Turning to Subsea Products. Third quarter operating results improved significantly versus the modest income decline that was expected. These improved results were mainly due to higher levels of activity and better than expected profitability within our service and rental business. During the third quarter of 2019, the revenue split between manufactured products and service and rental as a percentage of our total Subsea Products revenues was 59% and 41% respectively, compared to the 63%-37% split during the second quarter of 2019.

Our Subsea Products backlog at September 30th, 2019 was $609 million, compared to our June 30th, 2019 backlog of $596 million. During the third quarter, order intake was $164 million and largely attributable to our manufactured products business, including the significant umbilical order announced mid-September in connection with the KG-DWN 98/2 project in the Bay of Bengal.

Our book-to-bill ratio year-to-date was 1.7, and for the past 12 months was 1.5. Sequentially, Subsea Projects revenue and operating results were relatively flat as expected with call-out activity in the Gulf of Mexico remaining relatively consistent with the second quarter.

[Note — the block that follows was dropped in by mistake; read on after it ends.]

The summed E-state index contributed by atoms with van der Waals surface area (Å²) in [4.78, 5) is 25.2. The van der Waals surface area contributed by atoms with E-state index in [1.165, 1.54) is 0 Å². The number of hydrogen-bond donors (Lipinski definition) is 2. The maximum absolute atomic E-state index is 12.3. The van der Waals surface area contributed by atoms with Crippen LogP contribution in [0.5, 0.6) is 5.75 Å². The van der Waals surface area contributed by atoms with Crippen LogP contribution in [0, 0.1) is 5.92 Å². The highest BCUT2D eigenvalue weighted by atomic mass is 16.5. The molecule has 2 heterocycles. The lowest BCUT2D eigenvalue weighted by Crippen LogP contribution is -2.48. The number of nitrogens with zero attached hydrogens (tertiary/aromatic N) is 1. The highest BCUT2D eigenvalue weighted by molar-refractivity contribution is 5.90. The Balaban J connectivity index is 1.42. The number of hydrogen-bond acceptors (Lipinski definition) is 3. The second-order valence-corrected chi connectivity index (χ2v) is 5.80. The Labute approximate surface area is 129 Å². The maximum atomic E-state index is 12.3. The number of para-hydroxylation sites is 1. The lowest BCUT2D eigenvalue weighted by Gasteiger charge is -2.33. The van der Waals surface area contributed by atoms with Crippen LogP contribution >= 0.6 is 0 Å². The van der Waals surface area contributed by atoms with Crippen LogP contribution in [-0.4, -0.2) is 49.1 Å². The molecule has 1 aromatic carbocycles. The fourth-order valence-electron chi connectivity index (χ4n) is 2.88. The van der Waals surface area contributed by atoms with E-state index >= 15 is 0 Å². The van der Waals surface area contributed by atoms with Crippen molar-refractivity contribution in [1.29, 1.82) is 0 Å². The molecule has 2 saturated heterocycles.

For Asset Integrity, operating results and revenue both decreased slightly as pricing for inspection services continues to be very competitive. For our non-energy segment, Advanced Technologies, third quarter operating results were disappointing, The combination of delays and higher than projected costs on certain projects within our commercial businesses caused lower than expected revenue and operating results. Unallocated expenses for the third quarter 2019 were lower than the second quarter 2019 due primarily to lower accruals for incentive-based compensation. Capital expenditures for the third quarter 2019 totaled $58 million, driven by increased spending associated with projected higher ROV activity and with purchases of equipment to support our drill support riser contract in Brazil.